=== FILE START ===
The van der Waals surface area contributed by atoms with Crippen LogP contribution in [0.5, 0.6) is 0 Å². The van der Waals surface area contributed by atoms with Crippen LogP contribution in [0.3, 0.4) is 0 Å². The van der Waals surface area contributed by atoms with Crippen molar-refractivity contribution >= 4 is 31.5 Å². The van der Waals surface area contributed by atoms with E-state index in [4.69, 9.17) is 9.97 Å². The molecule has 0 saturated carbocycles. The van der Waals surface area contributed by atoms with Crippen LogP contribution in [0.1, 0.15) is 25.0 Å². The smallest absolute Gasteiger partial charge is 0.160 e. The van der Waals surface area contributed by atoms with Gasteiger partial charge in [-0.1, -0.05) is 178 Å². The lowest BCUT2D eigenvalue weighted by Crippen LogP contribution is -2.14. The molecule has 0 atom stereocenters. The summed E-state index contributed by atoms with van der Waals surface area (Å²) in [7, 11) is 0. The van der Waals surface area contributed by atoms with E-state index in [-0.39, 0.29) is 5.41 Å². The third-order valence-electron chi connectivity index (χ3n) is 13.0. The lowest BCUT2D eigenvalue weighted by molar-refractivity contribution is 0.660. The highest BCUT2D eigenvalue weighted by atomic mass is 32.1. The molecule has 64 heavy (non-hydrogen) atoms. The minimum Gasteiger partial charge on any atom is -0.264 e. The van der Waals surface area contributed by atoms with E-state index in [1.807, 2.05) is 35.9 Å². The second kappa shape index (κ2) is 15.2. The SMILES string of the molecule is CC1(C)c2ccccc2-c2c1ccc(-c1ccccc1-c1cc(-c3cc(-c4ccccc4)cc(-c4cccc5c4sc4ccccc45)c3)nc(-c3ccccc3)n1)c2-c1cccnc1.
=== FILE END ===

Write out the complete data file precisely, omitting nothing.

The van der Waals surface area contributed by atoms with Crippen LogP contribution in [0.5, 0.6) is 0 Å². The van der Waals surface area contributed by atoms with Crippen LogP contribution in [0.3, 0.4) is 0 Å². The van der Waals surface area contributed by atoms with Crippen molar-refractivity contribution >= 4 is 31.5 Å². The van der Waals surface area contributed by atoms with E-state index in [4.69, 9.17) is 9.97 Å². The molecule has 0 saturated carbocycles. The van der Waals surface area contributed by atoms with Crippen LogP contribution in [0.1, 0.15) is 25.0 Å². The smallest absolute Gasteiger partial charge is 0.160 e. The van der Waals surface area contributed by atoms with Gasteiger partial charge in [-0.1, -0.05) is 178 Å². The lowest BCUT2D eigenvalue weighted by Crippen LogP contribution is -2.14. The molecule has 0 atom stereocenters. The summed E-state index contributed by atoms with van der Waals surface area (Å²) in [7, 11) is 0. The van der Waals surface area contributed by atoms with E-state index in [-0.39, 0.29) is 5.41 Å². The third-order valence-electron chi connectivity index (χ3n) is 13.0. The lowest BCUT2D eigenvalue weighted by molar-refractivity contribution is 0.660. The highest BCUT2D eigenvalue weighted by atomic mass is 32.1. The molecule has 64 heavy (non-hydrogen) atoms. The minimum Gasteiger partial charge on any atom is -0.264 e. The van der Waals surface area contributed by atoms with E-state index in [1.807, 2.05) is 35.9 Å². The second kappa shape index (κ2) is 15.2. The SMILES string of the molecule is CC1(C)c2ccccc2-c2c1ccc(-c1ccccc1-c1cc(-c3cc(-c4ccccc4)cc(-c4cccc5c4sc4ccccc45)c3)nc(-c3ccccc3)n1)c2-c1cccnc1.